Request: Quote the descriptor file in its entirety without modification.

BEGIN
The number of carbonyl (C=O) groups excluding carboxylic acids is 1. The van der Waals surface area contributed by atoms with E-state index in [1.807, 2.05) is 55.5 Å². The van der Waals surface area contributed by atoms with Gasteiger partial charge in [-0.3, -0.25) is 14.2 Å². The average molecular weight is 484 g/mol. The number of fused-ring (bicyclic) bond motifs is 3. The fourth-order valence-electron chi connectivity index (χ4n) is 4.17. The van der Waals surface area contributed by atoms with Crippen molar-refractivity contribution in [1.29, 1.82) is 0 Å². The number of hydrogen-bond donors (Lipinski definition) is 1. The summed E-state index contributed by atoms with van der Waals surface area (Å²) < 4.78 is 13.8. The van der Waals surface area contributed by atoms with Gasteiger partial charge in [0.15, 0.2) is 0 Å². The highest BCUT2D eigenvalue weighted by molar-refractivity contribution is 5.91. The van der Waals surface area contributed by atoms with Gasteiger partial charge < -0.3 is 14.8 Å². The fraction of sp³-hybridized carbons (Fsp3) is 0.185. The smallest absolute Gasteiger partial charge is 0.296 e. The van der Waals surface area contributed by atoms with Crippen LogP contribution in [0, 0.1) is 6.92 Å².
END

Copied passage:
The number of carbonyl (C=O) groups excluding carboxylic acids is 1. The van der Waals surface area contributed by atoms with E-state index in [1.807, 2.05) is 55.5 Å². The van der Waals surface area contributed by atoms with Gasteiger partial charge in [-0.3, -0.25) is 14.2 Å². The average molecular weight is 484 g/mol. The number of fused-ring (bicyclic) bond motifs is 3. The fourth-order valence-electron chi connectivity index (χ4n) is 4.17. The van der Waals surface area contributed by atoms with Crippen molar-refractivity contribution in [1.29, 1.82) is 0 Å². The number of hydrogen-bond donors (Lipinski definition) is 1. The summed E-state index contributed by atoms with van der Waals surface area (Å²) < 4.78 is 13.8. The van der Waals surface area contributed by atoms with Gasteiger partial charge in [0.15, 0.2) is 0 Å². The highest BCUT2D eigenvalue weighted by molar-refractivity contribution is 5.91. The van der Waals surface area contributed by atoms with Gasteiger partial charge < -0.3 is 14.8 Å². The fraction of sp³-hybridized carbons (Fsp3) is 0.185. The smallest absolute Gasteiger partial charge is 0.296 e. The van der Waals surface area contributed by atoms with Crippen LogP contribution in [0, 0.1) is 6.92 Å².